Asylum is a form of humanitarian relief available to people who face persecution in their home countries based on specific criteria. Although affirmative asylum applications must be filed within one year of arrival in the United States, changed circumstances are an exception to the general rule.
A person may leave home and experience changes in their personal circumstances that make it impossible to safely return, or conditions in a country may transform, becoming dangerous. Immigration law recognizes that in some situations, changed circumstances necessitate filing an asylum application after the one-year deadline has passed. Let's consider.
An asylee is similar to a refugee except for some important technical differences. Refugees apply with the United Nations for their status, whereas asylum applicants request relief from a specific country when they are already there. The bases for the grants are the same either way: the applicant must be subject to persecution based on race, religion, nationality, membership in a particular social group, or political opinion.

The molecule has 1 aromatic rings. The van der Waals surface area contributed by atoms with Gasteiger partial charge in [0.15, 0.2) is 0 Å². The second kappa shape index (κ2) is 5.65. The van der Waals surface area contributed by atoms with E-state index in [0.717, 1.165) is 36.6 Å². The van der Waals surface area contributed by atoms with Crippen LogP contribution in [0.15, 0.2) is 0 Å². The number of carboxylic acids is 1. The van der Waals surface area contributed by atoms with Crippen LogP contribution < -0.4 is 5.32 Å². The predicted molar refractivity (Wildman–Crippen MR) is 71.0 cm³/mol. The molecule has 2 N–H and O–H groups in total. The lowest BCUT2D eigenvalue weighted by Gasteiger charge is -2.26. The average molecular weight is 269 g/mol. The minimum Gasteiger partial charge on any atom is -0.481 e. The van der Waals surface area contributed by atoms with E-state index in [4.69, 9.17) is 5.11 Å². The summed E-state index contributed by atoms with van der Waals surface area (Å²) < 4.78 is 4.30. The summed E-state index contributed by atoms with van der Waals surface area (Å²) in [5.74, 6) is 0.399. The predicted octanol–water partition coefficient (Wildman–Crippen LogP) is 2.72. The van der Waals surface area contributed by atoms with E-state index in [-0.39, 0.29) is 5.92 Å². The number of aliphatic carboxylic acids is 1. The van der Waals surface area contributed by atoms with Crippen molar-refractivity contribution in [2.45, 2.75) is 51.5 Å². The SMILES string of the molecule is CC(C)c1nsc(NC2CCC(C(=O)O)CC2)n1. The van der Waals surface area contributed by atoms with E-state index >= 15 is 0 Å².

Generally in the U.S., an asylum applicant must file for relief within one year of entry or may claim asylum as a defense to removal proceedings. But there are exceptions to the timing requirement based on changed circumstances. As long as an applicant files for asylum within a reasonable period of time after the changed circumstances occur, the delay will not be a bar to receiving the requested relief. How long a reasonable time is depends on the facts of the case and the claimed changes.
Changed circumstances are developments relevant to an asylum application filed after the one-year deadline. Reasons an applicant may decide to file despite the passage of time are the following:
These categories are very general and can cover a wide range of situations. Speak to an attorney about the specifics of your case to see whether you can qualify before deciding to apply.
Consult With Counsel
If you are considering applying for asylum or have any other immigration concerns, speak to a lawyer. Many immigration attorneys consult for free or a minimal fee and will be happy to talk.